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Better to reform than be lucky

That Greenland’s economy is not already a basket case has less to do with good policy than blind luck. The time has come for lawmakers to open their eyes, warns a group of leading economists
He must not have read the report

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Regardless of your political bent, reading the latest review of Greenland’s economy is an ‘I told you so’ moment.

For those sceptical of Nuuk’s expectation that the country’s road to economic independence is paved with gold, uranium and not least oil, the report, published Monday by the Economic Council, an independent panel of economic advisors, provides yet more evidence that they are in the right.

Those with more faith in the future of the country’s nascent mining industry, on the other hand, will see it as just the latest evidence of an overly pessimistic view of their chances of weaning themselves off their 3.7 billion kroner ($580 million) annual subsidy from Copenhagen in the near term.

What can’t be disputed, however, is that there was little positive in the 32-page outlook, the council’s fifth since being established in 2009. Or as Torben M. Andersen, the council chair, summed up: “The developments of recent years show that the economy has a poor growth outlook. National income levels are not catching up to other countries and there are income differences nationally. Without new commercial activity, the future looks bleak.”

SEE RELATED: Uphill all the way

Despite the gloomy lining, the report did find a pair of silver streaks. First, the economy will grow in 2015. Unfortunately for policy makers hoping that deficit spending planned for next year would plant the seeds for economic expansion in 2016 and 2017, that growth will be uncertain, marginal and short.

“Efforts to solve structural problems through public infrastructure investment,” the report stated, “are ill-advised, given that they will not solve the underling problem. The only thing they do is burden public budgets.”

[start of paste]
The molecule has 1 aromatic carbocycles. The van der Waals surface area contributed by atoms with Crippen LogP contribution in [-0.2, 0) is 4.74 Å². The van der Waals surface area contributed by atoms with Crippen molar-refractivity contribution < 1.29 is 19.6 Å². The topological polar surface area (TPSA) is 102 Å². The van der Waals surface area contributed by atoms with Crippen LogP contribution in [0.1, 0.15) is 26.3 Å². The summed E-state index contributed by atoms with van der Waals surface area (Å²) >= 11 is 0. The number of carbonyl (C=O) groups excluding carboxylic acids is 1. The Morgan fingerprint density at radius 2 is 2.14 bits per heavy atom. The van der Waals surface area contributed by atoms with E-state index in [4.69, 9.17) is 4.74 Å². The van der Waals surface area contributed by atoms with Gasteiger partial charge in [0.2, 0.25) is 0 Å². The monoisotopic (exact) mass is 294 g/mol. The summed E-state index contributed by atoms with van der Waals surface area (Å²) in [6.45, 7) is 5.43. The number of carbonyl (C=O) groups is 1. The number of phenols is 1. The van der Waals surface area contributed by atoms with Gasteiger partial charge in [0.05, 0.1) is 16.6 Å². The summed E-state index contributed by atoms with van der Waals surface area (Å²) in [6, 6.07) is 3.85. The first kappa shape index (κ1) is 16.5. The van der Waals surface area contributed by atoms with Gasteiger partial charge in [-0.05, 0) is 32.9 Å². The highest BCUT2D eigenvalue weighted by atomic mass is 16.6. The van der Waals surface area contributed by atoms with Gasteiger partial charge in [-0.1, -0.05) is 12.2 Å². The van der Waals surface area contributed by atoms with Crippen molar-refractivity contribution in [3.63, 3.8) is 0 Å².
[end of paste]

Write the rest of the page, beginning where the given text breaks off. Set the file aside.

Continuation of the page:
Greenland’s economic bright spot in recent years has been the migration of mackerel into Greenlandic territorial waters. The 100 million kroner expected to be generated from mackerel fishing this year will push the 6.6 billion kroner budget into surplus for 2014, but this, too, drew a word of caution.

Calling the income “unexpected but welcome” income, the council warned that the funds risked leading the government to rely on happenstance rather than reform as it planned for its economic future. “Economic policy cannot be based on economic surprises,” the report stated.

SEE RELATED: Greenland lawmakers reject gloomy independence outlook

Noting that Inatsisartut, Greenland’s parliament, was likely to put off planned reforms until next year, Andersen warned that the longer the reforms waited, the more painful they would be.

If lawmakers act now, they will need to trim 300 million kroner annually from public spending. Further delays, Andersen said, would only require further cuts. As it is, the economy is unprepared for the future.

“Five years after the implementation of Self Rule, the reforms that would be necessary for the creation of a self-sustaining economy have not been put into place,” the report said. 

Income from mining has been viewed by many lawmakers as the bedrock of an independent Greenland, and the council’s report underscored that while it too felt minerals could contribute to an independent economy it warned against thinking they would be enough.

SEE RELATED: Greenlandic raw materials are worthless

In the first place, mining activity, the report said, must lead to the establishment of a domestic economy that created jobs for Greenlanders. This could be secured, the council reiterated, only through reforms.

Yet, even if those jobs were created, the council found it virtually impossible that mining could generate enough income to equalise foreign transfer payments, which currently account for 35% percent of GDP.

In fact, in order to do so, Greenland would need a sovereign wealth fund that, scaled down to Greenland’s smaller economy, was between five and seven times greater than the amount Norwegians have amassed from the sale of their North Sea oil.

“This is not a realistic scenario,” the council wrote.

SEE RELATED: The thrill is wrong

The report’s message is one that will ring familiar to Greenlanders. It is the latest in a string of economic outlooks cautioning against over-estimating the amount of wealth that can be generated from mining.

Those studies, including a major report delivered in January by academics from the universities of Greenland and Copenhagen, have made similar calls to develop other sectors of the economy in tandem with mining, and to take a longer perspective when planning for economic independence.

Lawmakers brushed aside the January report, which was undertaken at the initiative of the two universities. No official reaction has been issued in response to yesterday’s unusually pessimistic outlook, but business leaders, including Brian Buus Pedersen, the head of GA, a business lobby, urged the government to act on the recommendations.

“These are problems that will take years to solve,” Pedersen said in a statement. “They will require thorough reforms and far more positive business policies.”